As the value of your company grows, so does the responsibility to protect it.

Manage your reputation so ‘gotchas’ don’t get you

Ray Gilmer
United Fresh Produce Association

That was the focus for my visit last week to the Fishers-based New York Apple Association, meeting with the association’s staff, New York growers and representatives from the Ohio and Pennsylvania industries, and watching TV news clips of produce industry spokespeople confronted by reporters practicing “gotcha” journalism.

Jim Allen, president of N.Y. Apple, had invited United Fresh to conduct media training and share a few tips about talking with reporters in the midst of a crisis. Insert your definition of a crisis or otherwise undesirable event here: food safety, labor management, environmental protection, product adulteration, farm accident, etc.

It’s always great to share experiences and insights with industry leaders who are working together to improve their businesses and advance the industry. I’m always grateful for the opportunity, and the trip to the N.Y. Apple offices near Rochester was no exception.

The give-and-take of these training sessions is always invigorating because the participants all recognize that a company’s brand and reputation are often at stake when a crisis hits. Trying to manage a crisis (and your company image) without advance planning rarely comes out well. It’s so much better to prepare in advance.

As we watched the TV clips and silently hoped that kind of misfortune never happened to any of us, I was struck by how much our current media and market environment demands a robust 24/7 approach to reputation management. We live in a time of increasing threats to any company’s name — a near-perfect storm of “gotchas.”

The tougher regulatory environment on things such as food safety, more stringent market expectations on sustainability and social responsibility practices, and an inundation of bloggers, Tweeters and Facebookers, in addition to genuine reporters, all require any company to manage its brand’s reputation like never before.

I’m not kidding about the importance of Internet news. A Pew Research study shows that the news audience for online sources (and that includes nontraditional content providers such as bloggers and Tweeters) is up 17% from 2009 to 2010.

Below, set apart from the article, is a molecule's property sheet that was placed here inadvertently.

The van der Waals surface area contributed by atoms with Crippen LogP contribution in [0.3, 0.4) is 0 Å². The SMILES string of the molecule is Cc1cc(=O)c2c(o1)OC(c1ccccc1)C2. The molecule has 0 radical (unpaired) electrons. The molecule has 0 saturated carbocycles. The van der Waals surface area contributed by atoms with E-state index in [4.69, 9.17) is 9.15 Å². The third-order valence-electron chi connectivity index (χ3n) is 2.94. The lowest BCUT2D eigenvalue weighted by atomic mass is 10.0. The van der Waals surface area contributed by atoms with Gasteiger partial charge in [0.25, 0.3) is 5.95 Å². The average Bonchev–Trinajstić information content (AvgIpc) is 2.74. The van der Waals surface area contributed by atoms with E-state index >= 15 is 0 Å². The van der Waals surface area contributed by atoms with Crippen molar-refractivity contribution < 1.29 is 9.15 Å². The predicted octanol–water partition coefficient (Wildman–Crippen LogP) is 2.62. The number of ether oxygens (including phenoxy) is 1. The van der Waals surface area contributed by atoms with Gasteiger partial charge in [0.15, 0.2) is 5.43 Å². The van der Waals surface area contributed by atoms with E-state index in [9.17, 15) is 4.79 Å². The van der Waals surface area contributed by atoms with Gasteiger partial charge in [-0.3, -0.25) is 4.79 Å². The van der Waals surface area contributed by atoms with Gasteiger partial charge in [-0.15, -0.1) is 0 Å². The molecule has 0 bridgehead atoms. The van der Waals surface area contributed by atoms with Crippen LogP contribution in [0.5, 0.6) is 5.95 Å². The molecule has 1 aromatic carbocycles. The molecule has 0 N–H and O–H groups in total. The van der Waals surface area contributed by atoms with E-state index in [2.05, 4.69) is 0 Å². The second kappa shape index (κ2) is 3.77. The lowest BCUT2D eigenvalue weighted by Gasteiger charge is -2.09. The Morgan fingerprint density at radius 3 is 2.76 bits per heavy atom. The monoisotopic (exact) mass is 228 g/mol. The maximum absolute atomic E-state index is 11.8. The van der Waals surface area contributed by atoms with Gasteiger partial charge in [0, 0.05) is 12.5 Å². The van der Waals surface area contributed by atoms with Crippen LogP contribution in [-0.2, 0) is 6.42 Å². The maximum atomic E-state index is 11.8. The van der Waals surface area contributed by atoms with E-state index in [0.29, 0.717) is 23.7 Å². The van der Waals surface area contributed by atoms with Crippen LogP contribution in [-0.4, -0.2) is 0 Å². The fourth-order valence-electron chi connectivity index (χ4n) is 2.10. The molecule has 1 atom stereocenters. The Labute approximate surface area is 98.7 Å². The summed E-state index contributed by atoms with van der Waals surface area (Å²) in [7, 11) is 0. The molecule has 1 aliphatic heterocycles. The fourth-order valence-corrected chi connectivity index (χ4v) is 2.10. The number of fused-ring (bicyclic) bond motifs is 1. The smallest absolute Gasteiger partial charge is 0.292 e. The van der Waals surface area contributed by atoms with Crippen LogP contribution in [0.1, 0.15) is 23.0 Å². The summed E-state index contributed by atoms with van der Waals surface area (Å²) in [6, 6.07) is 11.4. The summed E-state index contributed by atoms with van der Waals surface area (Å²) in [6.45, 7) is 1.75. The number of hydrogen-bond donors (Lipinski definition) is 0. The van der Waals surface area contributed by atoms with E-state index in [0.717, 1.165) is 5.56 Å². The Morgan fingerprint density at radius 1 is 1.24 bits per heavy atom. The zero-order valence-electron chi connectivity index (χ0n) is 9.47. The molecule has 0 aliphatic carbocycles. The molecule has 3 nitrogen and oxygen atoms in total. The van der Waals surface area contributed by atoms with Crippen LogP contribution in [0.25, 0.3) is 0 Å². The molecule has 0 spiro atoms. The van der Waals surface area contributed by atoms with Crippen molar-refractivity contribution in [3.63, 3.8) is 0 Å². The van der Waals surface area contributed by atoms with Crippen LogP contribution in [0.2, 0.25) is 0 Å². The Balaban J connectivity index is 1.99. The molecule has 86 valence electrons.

The audience for newspapers, magazines, network TV, cable TV — everything else — is down.

Except for maybe The Packer.

The way I interpret it, this growing Internet news trend means that a lot of the people who are shaping public opinion about the news never went to journalism school or have the benefit of a seasoned editor guiding their work.

For many of us, a recall ranks at the top of the list of potential brand-killing crises because it can cost millions of dollars now, and cost plenty more later in lost sales from diminished brand loyalty, whether justified or not.

Be prepared

To best prepare for a recall, hundreds of produce industry executives, representing all stages of the marketing chain, have participated in United Fresh’s many recall training courses staged across the country in recent years.

This spring, more executives have logged onto United Fresh’s online version of the recall course. It’s remarkable to see the healthy response and dedication from these industry leaders seeking to minimize the threat.

The new Food Safety Modernization Act, passed just a few months ago, sets the stage for a whole new regulatory environment that will most likely change the way your business operates. The new law and the FDA rules that will come with it might serve as a resounding wakeup call for any company that hasn’t yet prepared for managing a food safety incident.

Market forces are at work too, setting the bar higher for how produce industry companies manage their workforce, reduce environmental impact and just generally conduct business in a socially responsible manner. Don’t forget to remain competitive and profitable too while you’re at it.

It’s impressive to see several produce industry companies carving out their own leadership position on these kinds of sustainability and social responsibility attributes. They’re answering a call to go the extra mile and make that part of the value offer to their customers. It’s not a challenge — it’s an opportunity.

The importance of all this is reflected in some of the education topics for the United Fresh convention in May. United’s volunteer leaders, not staff, set the tone for the educational sessions, and they told us they wanted to learn more about social media, social responsibility, innovative branding and other issues that are setting new directions for all of us.

The growers I met with at the N.Y. Apple offices served as just an example of the produce industry leaders who are increasingly focused on managing the complex list of qualities that shape how their companies are valued.

Protect the brand (and often the family) reputation. Get prepared to respond smartly to any threat. Seize the opportunity for building goodwill and leadership on the issues that matter most to your customers.

And check your Facebook and Twitter accounts.

Ray Gilmer is vice president of communications for the United Fresh Produce Association, Washington, D.C.
 
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